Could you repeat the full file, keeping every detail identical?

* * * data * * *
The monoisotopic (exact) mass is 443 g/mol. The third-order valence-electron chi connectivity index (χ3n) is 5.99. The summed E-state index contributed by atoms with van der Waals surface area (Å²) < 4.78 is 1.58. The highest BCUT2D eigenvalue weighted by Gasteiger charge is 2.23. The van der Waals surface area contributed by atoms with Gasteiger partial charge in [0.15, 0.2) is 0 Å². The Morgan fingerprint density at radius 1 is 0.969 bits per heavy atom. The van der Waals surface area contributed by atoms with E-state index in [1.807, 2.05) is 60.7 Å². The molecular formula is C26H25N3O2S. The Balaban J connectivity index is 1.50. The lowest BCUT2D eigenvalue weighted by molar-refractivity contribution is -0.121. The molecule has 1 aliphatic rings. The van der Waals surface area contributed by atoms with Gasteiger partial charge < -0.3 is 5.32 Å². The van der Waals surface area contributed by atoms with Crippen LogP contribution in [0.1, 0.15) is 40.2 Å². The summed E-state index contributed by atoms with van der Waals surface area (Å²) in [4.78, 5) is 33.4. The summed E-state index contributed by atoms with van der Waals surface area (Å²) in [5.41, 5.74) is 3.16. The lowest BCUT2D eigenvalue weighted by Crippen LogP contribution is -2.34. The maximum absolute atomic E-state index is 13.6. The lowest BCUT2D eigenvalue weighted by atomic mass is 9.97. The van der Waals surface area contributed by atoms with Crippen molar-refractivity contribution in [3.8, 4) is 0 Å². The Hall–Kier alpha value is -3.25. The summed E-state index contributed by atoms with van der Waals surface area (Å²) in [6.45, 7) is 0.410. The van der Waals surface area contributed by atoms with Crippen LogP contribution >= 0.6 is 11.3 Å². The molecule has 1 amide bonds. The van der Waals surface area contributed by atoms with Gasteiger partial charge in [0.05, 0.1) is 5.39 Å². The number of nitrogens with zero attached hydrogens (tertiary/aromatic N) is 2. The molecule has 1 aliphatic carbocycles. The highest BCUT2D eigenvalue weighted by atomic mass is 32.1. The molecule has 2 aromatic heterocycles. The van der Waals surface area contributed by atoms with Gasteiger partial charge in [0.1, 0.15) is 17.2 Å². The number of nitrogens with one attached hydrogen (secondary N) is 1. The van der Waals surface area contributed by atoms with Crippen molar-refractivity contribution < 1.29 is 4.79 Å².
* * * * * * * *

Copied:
The monoisotopic (exact) mass is 443 g/mol. The third-order valence-electron chi connectivity index (χ3n) is 5.99. The summed E-state index contributed by atoms with van der Waals surface area (Å²) < 4.78 is 1.58. The highest BCUT2D eigenvalue weighted by Gasteiger charge is 2.23. The van der Waals surface area contributed by atoms with Gasteiger partial charge in [0.15, 0.2) is 0 Å². The Morgan fingerprint density at radius 1 is 0.969 bits per heavy atom. The van der Waals surface area contributed by atoms with E-state index in [1.807, 2.05) is 60.7 Å². The molecular formula is C26H25N3O2S. The Balaban J connectivity index is 1.50. The lowest BCUT2D eigenvalue weighted by molar-refractivity contribution is -0.121. The molecule has 1 aliphatic rings. The van der Waals surface area contributed by atoms with Gasteiger partial charge < -0.3 is 5.32 Å². The van der Waals surface area contributed by atoms with Crippen LogP contribution in [0.1, 0.15) is 40.2 Å². The summed E-state index contributed by atoms with van der Waals surface area (Å²) in [4.78, 5) is 33.4. The summed E-state index contributed by atoms with van der Waals surface area (Å²) in [5.41, 5.74) is 3.16. The lowest BCUT2D eigenvalue weighted by Crippen LogP contribution is -2.34. The maximum absolute atomic E-state index is 13.6. The lowest BCUT2D eigenvalue weighted by atomic mass is 9.97. The van der Waals surface area contributed by atoms with Crippen molar-refractivity contribution in [3.8, 4) is 0 Å². The Hall–Kier alpha value is -3.25. The summed E-state index contributed by atoms with van der Waals surface area (Å²) in [6.45, 7) is 0.410. The van der Waals surface area contributed by atoms with Crippen LogP contribution >= 0.6 is 11.3 Å². The molecule has 1 amide bonds. The van der Waals surface area contributed by atoms with Gasteiger partial charge in [0.05, 0.1) is 5.39 Å². The number of nitrogens with zero attached hydrogens (tertiary/aromatic N) is 2. The molecule has 1 aliphatic carbocycles. The highest BCUT2D eigenvalue weighted by atomic mass is 32.1. The molecule has 2 aromatic heterocycles. The van der Waals surface area contributed by atoms with Gasteiger partial charge in [0.1, 0.15) is 17.2 Å². The number of nitrogens with one attached hydrogen (secondary N) is 1. The van der Waals surface area contributed by atoms with Crippen molar-refractivity contribution < 1.29 is 4.79 Å².